No preview · Article · Feb 2016 · Current Medicinal Chemistry
  • Leilei Shi · Jianfeng Zhou · Jifeng Wu · Yuemao Shen · Xun Li
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    ABSTRACT: Tumor angiogenesis has always been a major gap for effective cancer therapy. Interruption of aberrant angiogenesis by specific inhibitors targeting receptor tyrosine kinases (RTKs) has been of great interests to medicinal chemists. Among the factors that are involved in tumor angiogenesis, vascular endothelial growth factor receptor-2 (VEGFR-2) is validated as the most closely related factor which can drive angiogenesis through binding with its natural ligand VEGF. The well-validated VEGF-driven VEGFR-2 signaling pathway can stimulates many endothelial responses, including increasing vessel permeability and enhancing endothelial cell proliferation, migration and differentiation. Consequently, circumventing angiogenesis by VEGFR-2 inhibitors represents a promising strategy for counteracting various VEGFR-2-mediated disorders as well as drug resistance. Over the past decades, a considerable number of novel small molecular VEGFR-2 inhibitors have been exploited with diverse chemical scaffolds. Especially, recent frequently launched inhibitors have declared their research values and therapeutic potentials in oncology. Still, the antiangiogenesis based treatment remains an ongoing challenge. In this review, a comprehensive retrospective of newly emerged VEGFR-2 inhibitors have been summarized, with the emphasis on the structure-activity relationship (SAR) investigation, and also binding patterns of representative inhibitors with biotargets. On the basis of all of this information, varied strategies for developing potent VEGFR-2 inhibitors and the future prospect of the clinical application of antiangiogenic inhibitors are discussed hereby.
    No preview · Article · Feb 2016 · Current Medicinal Chemistry
  • Branislava Medić · Branislav Rovčanin · Katarina Savić Vujović · Danilo Obradović · Dušan Đurić · Milica Prostran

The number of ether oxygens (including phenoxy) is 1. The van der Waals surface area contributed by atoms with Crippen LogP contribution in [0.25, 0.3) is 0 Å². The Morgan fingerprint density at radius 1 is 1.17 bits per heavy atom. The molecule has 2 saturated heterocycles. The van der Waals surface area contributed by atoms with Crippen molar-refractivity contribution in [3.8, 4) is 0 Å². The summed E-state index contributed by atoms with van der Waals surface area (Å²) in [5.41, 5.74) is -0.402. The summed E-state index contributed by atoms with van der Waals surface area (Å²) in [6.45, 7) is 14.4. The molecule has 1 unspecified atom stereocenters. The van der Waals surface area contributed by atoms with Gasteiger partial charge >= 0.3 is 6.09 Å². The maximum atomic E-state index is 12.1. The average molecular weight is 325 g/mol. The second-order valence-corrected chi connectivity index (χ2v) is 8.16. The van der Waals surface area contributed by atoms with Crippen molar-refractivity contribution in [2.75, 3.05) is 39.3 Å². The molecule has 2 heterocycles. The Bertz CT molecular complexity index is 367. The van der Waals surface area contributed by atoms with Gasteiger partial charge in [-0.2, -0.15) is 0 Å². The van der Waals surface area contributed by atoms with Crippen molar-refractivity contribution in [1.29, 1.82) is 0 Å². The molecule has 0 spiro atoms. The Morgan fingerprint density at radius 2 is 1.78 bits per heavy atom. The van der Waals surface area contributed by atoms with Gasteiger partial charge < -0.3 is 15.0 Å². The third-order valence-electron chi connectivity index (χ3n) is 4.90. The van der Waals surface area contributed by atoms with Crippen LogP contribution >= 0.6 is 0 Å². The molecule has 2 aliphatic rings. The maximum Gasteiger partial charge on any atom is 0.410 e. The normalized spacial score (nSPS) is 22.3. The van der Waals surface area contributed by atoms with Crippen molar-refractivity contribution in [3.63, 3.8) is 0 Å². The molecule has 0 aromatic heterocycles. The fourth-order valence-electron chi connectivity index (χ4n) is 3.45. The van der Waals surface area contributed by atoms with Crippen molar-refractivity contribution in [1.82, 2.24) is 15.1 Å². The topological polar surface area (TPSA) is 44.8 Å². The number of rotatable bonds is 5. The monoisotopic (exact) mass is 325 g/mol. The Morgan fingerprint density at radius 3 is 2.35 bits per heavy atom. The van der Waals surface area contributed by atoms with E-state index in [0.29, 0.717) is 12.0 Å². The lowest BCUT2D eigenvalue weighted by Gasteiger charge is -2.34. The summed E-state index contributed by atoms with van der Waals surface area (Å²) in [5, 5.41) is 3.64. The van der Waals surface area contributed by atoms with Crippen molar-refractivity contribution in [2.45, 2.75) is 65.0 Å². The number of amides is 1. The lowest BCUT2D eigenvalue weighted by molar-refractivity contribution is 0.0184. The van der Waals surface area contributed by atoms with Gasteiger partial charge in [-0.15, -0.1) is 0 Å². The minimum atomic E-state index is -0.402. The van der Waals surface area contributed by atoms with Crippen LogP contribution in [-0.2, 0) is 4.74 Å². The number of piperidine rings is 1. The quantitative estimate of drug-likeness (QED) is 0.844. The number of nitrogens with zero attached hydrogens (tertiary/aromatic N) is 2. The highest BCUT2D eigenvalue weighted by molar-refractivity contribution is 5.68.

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    ABSTRACT: Despite the recent findings concerning pathogenesis and novel therapeutic strategies, the mortality rate in patients with acute kidney injury (AKI) remains very high. Early detection of patients with impaired renal function may help to ensure more aggresive treatment and to improve clinical outcome. Serum creatinine is still gold standard of kidney injury, although it is well known as an insensitive and unreliable biomarker (for example, its concentration does not increase significantly until about half of the kidney function is lost). Considering these data, researches and clinicians are making great efforts in the past decade in order to discover and validate novel AKI biomarkers. Kidney injury molecule-1 (KIM-1), Neutrophil gelatinase-associated lipocalin (NGAL), Interleukin-18 (IL-18), Cystatin C (Cys-C) are some of new, promising markers of kidney damage which are currently in the focus of preclinical and clinical studies. Recent data suggest that some of these new biomarkers represent important parametars of acute tubular necrosis (ATN) and reliable predictors of development and prognosis of AKI. Beside that, monitoring of these markers could have significant importance for early diagnosis and clinical course, not only in patients with various forms of AKI and other renal diseases, but also in patients with cardiorenal syndrome, heart failure, cardiopulmonary bypass, cardiothoracical surgical interventions, in the pediatric emergency setting etc. Aim of this review is to summarize the literature data concerning some new biomarkers, to evaluate their role as well as their limitations in the early diagnosis and prediction of clinical outcome of some renal diseases.
    No preview · Article · Feb 2016 · Current Medicinal Chemistry
  • Sonja Vučković · Katarina Savić Vujović · Branislava Medić · Dragana Srebro · Danka Mostić